Whether you’re a film fanatic or a casual Christmas Day moviegoer, the holiday season can be overwhelming. With all that is coming out in this awards season it’s hard to know what to see. However, if you are going to see one more movie before the clock runs out on 2017, then by god you MUST see “Lady Bird.”
Greta Gerwig. The quirky indie-star we’ve come to love in films like “Frances Ha”, “Greenberg” and “20th Century Women” is now sitting behind the camera in her directorial debut. This semi-autobiographical story centers around Christine (brought to life by the always wonderful Saoirse Ronan), a high school senior living against (that’s right, against) the mundanity of her Catholic High School and her hometown of Sacramento, California. For Christine, there is always the desire to rebel and to belong; often going head to head with her mother Marion (the also always good Laurie Metcalf) on the subjects of college, family and even Christine’s self-given moniker that is titular to the movie. In one scene in which Christine auditions for the school musical, a teacher questions her name on the sign up sheet, spelled out as “Christine ‘Lady Bird’ McPherson”.
For Christine, there is always the desire to rebel and to belong
“Is that your given name?” the teacher says skeptically, to which Christine responds confidently “Yes, it’s given to me by me.”
The film pulls from so many wonderful films from the past – whether it be the early work of Francois Truffaut, Woody Allen, or even the work of Gerwig’s significant other, Noah Baumbach. For actors, directing is often a daunting task, We saw this last year with Denzel Washington’s direction of “Fences,” a film that benefited from its wonderful performances but lacked the important visual element that really makes movies movies. With Gerwig, we not only get an ambitious writer, and a wonderful director of actors, but a truly great visual storyteller as well. The dialogue in “Lady Bird” is always witty, charming, sweet and funny. And while the story is dialogue-heavy it is by no means a crutch.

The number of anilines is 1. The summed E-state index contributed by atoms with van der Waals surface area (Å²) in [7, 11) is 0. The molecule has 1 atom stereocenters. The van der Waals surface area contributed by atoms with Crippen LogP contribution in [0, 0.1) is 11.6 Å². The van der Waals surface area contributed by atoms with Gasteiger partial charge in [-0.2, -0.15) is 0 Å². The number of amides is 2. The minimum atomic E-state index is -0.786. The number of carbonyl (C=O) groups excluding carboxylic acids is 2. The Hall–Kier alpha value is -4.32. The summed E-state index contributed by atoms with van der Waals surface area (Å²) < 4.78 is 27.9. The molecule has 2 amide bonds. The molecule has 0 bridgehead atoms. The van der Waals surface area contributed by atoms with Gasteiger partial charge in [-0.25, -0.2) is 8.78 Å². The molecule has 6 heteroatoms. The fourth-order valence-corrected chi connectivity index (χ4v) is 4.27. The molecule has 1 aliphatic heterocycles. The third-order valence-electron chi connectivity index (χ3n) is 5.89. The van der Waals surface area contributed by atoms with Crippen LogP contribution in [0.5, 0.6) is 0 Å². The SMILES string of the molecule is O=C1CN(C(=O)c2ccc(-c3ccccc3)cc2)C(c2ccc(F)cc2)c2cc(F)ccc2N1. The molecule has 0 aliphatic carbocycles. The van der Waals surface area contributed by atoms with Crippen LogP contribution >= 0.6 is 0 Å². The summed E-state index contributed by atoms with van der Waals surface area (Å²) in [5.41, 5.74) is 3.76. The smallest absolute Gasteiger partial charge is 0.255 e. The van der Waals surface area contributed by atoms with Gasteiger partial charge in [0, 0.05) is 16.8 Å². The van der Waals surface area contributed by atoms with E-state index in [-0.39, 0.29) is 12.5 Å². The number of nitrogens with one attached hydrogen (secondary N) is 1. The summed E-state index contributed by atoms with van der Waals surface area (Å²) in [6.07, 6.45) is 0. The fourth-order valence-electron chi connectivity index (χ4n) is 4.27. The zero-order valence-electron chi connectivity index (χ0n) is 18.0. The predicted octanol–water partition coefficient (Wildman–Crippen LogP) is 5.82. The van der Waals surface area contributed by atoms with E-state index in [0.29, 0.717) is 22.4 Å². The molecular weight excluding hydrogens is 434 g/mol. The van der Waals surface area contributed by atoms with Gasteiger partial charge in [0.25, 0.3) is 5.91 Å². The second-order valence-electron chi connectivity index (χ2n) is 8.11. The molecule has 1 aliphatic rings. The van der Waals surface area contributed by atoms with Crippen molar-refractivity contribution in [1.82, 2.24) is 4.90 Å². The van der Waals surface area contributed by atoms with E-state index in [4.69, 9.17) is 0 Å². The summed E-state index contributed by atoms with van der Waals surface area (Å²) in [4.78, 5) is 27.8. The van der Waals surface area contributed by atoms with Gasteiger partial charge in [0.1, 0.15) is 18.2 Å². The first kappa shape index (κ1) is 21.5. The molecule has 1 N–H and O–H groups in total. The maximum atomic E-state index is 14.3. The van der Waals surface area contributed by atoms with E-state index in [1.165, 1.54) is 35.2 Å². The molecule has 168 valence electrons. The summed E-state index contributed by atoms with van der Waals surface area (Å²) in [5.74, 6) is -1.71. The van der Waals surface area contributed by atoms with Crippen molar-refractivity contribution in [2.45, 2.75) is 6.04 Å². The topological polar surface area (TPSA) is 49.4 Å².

With Gerwig, we not only get an ambitious writer, and a wonderful director of actors, but a truly great visual storyteller as well
Perhaps the most wonderful thing that this film gives us is a fully formed and fully relatable high school experience in a city that seems to feel like much of the country. Christine’s desires are evident from the get go. She wants to be different and she would be more than happy to have her family’s support in that broad and near-impossible endeavor. She wants to be on the East coast for school, and have experiences with boys and be popular. In her senior year she actually meets two boys who seem to have their own issues, played by the charismatic Lucas Hedges and the up-and-coming Timothee Chalamet.
I could talk about this movie for days. I won’t mention anything about the last twenty-minutes; it’s important that you experience all that for yourself blindly. But this film is the near perfect debut. Malick’s “Badlands”, Godard’s “Breathless”, Anderson’s “Bottle Rocket” and even Welles’s “Citizen Kane” have company in the form of “Lady Bird”. While this film doesn’t have the making of an awards season, eight-plus-nominations-heavy-weight, I assure you that it will be hard for any other film this year to top “Lady Bird”.
Stuart McKean is a film student at Columbia College in Chicago, Illinois.